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Working with a horse that can’t keep its shoes on is something most farriers regularly deal with. Many times these horses have weak, brittle feet that easily chip and crack. Even if the hoof can hold nails, clinching often rips the nail through the wall providing little or no strength. If the horse pulls the shoes during turnout, you won’t have to worry too much about working with hoof, because there won’t be much left.
It is often thought that brittle, weak feet are strictly a nutritional or genetic defect. However, we often neglect to look into other causal factors, many of which are staring us right in the face.
Recently, I was presented with a Quarter Horse who — while exhibiting no severe angular and rotational deviations — suffered from very poor hoof quality. The owner said that “Hunter” had never been able to keep his shoes on for an entire 6-week schedule. The hoof wall seemed very brittle, and in numerous places, the dorsal hoof wall was chipped and peeling proximally toward the hairline.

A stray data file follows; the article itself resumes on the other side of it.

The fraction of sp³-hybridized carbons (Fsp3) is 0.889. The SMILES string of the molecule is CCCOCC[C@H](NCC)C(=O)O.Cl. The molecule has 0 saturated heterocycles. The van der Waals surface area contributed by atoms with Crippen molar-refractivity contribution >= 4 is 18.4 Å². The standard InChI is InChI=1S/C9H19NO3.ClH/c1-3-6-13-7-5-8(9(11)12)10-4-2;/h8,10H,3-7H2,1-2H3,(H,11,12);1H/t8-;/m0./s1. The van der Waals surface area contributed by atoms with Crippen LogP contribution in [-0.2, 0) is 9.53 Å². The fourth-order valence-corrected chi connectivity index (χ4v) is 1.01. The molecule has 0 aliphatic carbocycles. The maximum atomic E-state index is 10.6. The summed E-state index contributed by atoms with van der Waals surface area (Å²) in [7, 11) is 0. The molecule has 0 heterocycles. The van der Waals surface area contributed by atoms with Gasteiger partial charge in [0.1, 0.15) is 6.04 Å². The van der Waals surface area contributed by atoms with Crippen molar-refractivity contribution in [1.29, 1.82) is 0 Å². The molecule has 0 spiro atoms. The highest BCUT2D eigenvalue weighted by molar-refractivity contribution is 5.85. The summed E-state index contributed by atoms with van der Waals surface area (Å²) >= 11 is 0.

One hoof exhibited a wall defect, indicating that an abscess had broken out at the hairline about 6 months earlier. Hunter was a typical Quarter Horse, having a large body with tiny feet.
INFECTION TAKING OVER. Massachusetts farrier Nicholas Denson concluded that this brittle, weak front foot was under duress due to an infection.
Essentially, the foundation was not providing adequate support for the building. This…